And just to add another layer of complexity, perhaps one’s ability to properly utilize technology seamlessly within our complex natural world is a selective pressure, a form of natural selection currently being carried out on millions and billions of Homo sapiens.
Put in no simpler terms:
We have gone from one end of the spectrum of just being concerned with supporting our biological systems in order to survive all the way to the other end of this continuum where we have created technologies that allow for certain aspects of our innate physiology and intricate metabolism to be “sub-optimal,” essentially allowing much of our population to be submissive to chronic (yet largely preventable) diseases.
So as has been discussed, evolution is a random, gradual but variable process with no “goal”, “direction”, or endpoint. As humans evolved our complexity increased more so than others, and technological advancements were made to allow us to become the most dominant species. This brings us to the second point that natural selection as we understand it is changing. Genes only tell part of the story, and perhaps what we truly desire is not an “optimal” set of genes, but “optimal” flexibility, allowing us to efficiently modify our genetic expression in response to an acute environmental pressure.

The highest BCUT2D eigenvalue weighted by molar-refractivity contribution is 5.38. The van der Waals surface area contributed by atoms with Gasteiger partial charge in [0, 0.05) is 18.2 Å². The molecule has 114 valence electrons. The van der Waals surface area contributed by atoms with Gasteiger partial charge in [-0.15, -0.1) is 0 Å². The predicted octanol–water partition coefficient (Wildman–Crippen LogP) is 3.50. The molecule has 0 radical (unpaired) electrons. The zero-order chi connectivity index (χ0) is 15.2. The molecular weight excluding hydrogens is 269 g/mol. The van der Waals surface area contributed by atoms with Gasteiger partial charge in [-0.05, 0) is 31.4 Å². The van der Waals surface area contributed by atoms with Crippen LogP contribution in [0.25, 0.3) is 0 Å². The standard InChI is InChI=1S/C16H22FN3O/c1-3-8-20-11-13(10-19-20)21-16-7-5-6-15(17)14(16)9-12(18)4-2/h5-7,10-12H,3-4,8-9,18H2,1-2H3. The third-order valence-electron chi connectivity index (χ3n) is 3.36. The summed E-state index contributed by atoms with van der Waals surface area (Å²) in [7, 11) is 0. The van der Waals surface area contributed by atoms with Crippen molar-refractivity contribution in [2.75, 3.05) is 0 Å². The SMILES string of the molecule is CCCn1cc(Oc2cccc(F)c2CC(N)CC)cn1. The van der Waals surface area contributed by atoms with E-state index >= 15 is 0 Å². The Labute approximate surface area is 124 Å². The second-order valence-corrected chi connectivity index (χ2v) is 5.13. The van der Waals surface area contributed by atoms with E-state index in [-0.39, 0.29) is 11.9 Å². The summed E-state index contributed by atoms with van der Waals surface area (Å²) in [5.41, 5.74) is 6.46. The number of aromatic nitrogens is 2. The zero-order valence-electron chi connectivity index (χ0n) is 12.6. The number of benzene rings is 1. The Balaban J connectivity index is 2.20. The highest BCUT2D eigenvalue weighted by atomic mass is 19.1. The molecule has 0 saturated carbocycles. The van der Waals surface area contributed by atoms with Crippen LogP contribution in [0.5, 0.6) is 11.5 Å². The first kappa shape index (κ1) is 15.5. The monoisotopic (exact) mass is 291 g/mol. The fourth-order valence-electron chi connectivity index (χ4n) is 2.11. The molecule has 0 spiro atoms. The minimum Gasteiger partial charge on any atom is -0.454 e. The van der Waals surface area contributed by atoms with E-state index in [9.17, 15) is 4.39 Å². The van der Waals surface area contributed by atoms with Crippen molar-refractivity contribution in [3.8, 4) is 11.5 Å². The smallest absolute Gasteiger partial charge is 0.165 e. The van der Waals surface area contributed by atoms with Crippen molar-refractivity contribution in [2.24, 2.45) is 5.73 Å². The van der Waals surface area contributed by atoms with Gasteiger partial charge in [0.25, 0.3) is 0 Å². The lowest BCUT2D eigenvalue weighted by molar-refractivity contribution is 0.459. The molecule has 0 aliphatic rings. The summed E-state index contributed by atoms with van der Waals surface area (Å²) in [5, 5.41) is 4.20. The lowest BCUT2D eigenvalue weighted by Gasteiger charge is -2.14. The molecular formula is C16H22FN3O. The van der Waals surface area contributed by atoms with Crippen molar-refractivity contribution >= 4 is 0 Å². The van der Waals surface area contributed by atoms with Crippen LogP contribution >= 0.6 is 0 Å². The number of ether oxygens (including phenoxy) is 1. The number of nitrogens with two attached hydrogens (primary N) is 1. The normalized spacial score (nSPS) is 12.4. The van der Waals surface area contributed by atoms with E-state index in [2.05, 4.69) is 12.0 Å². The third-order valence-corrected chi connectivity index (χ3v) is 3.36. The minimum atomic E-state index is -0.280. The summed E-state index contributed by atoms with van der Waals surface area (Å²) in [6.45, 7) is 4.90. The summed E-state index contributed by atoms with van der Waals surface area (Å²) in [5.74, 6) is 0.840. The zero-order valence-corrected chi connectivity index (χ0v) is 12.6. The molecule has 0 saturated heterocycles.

Natural selection changed where marine animals were once the favored species up to now, where humans are currently on top. However, who is to say that humans will stay on top forever? Our prokaryotic partners are evolving and adapting to our actions (allowing us to more rapidly adapt to our ever-changing environment) as well creating defense mechanisms to counteract some of our medicines and becoming overall incredibly resilient. Is it impossible to say that one day our elaborate species will be taken over by organisms not even visible to the naked eye?
Maybe we never stopped emulating the lifestyle patterns of our ancestors, as they never thought to minimize the use of creative technologies that would make their lives just a little bit easier. Maybe some of us have just failed to adapt to the modern day environment?